Ban of Plastic Bags at Finish Line
The Town Council could decide tonight if plastic grocery and takeout bags will be banned in Barrington; a public hearing on the ordinance is scheduled.
The Town Council is expected to decide tonight, Oct. 1, if it will ban plastic grocery and takeout bags in Barrington.
An ordinance that bans the plastic bags was introduced at the council’s September meeting. A public hearing on the ordinance is scheduled for tonight's meeting at 7 in the Council Chamber in Town Hall.
Supporters and opponents are expected to raise many of the same issues made previously at a public workshop on the proposed ban proposed by Conservation Commission member Joseph Roberts and supported by the commission.
To this point, the ban on plastic bags has gone down a bit of a bumpy road. The vote in favor of introducing the ordinance, in fact, was 4-1 with one councilor, Jeff Brenner, definitely on the fence. Councilor Bill DeWitt was the lone nay vote.
A previous vote on approving the writing of the ordinance in July was 3-2, with Councilor Cynthia Coyne then joining DeWitt in voting nay.
Perhaps complicating the issue even further is that Shaw's Supermarket, believe to be the largest user of plastic bags in Barrington, plans to ban the food carriers on a trial basis by the end of this year. So, you probably shouldn’t place a bit on this vote.
The ordinance includes fines of up to $300 per violation and describes how the ordinance would be enforced – either by the police department or an officer of the town manager. If approved by the Town Council, it would go into effect on Jan. 1, 2013.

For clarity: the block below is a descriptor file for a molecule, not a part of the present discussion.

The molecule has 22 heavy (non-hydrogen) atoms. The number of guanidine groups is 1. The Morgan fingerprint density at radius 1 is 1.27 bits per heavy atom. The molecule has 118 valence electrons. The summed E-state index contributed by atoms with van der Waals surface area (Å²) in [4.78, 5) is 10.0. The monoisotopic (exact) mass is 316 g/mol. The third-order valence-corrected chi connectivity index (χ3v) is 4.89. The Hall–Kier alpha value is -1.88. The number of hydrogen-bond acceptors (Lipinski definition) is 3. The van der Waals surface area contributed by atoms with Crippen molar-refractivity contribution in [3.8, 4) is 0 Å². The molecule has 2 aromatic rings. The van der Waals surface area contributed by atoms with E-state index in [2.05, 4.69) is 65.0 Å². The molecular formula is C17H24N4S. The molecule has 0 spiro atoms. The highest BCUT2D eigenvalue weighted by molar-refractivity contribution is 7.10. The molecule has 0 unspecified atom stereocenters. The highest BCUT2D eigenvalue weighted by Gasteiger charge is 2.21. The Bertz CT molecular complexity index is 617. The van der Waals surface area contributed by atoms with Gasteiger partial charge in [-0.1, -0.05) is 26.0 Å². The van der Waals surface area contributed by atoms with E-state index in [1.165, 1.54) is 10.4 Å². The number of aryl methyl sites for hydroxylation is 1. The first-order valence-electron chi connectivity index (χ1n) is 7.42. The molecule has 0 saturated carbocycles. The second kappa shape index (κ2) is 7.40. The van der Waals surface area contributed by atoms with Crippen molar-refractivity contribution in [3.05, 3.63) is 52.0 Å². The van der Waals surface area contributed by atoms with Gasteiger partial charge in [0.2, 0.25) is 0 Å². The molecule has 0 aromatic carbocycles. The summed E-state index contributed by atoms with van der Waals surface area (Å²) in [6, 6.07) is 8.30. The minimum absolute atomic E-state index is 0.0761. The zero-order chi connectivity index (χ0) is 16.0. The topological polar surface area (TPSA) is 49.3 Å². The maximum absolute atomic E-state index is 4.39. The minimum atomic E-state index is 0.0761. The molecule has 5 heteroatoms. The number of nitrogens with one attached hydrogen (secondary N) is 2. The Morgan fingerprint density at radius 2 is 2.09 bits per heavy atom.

The draft ordinance bans plastic bags “to improve the environment in Barrington and the health, safety and welfare of its residents by encouraging the use of reusable checkout bags.” It encourages retailers to offer for sale reusable bags. It does not suggest a price per bag.
The police department would enforce ordinance unless the town manager assigns that responsibility to another department.
A potential violation would be investigated and followed up with a written notice to the owner or manager of the retail establishment. The notice would either be served to the owner or manager in person or by posting it in a conspicuous place of the store and sending a copy to the owner or manager.
A retail store’s owner or manager would have to respond in writing within 14 days that the violation has ended. A second violation after the 14-day response period and within one year of the response from the retailer would lead to a $150 fine. A third violation within a year of the second and any subsequent violations would lead to a $300 fine.
The bag-ban ordinance is expected to dominate the Town Council’s agenda. But there are several other items on the agenda with significance.
Another public hearing on an ordinance that amends the use of public waters, particularly the mooring sites in Barrington, is on the agenda.
An update on the proposal to set up a Municipal Court in Barrington is on the agenda. Some of the financial aspects of setting up the court are expected to be presented.
The Town Council also will be asked to sign off on new 3-year union contracts for the police and fire departments that give officers and firefighters a 2 percent raise each year.
The Barrington Business Association is making several requests:
- Host a Harvest Stroll festival on town property on Oct. 13;
- Hang banners on the County Road lampposts seasonally;
- Sponsor a “Jingle Mingle Run”;
- Purchase holiday lights for the Government Center complex.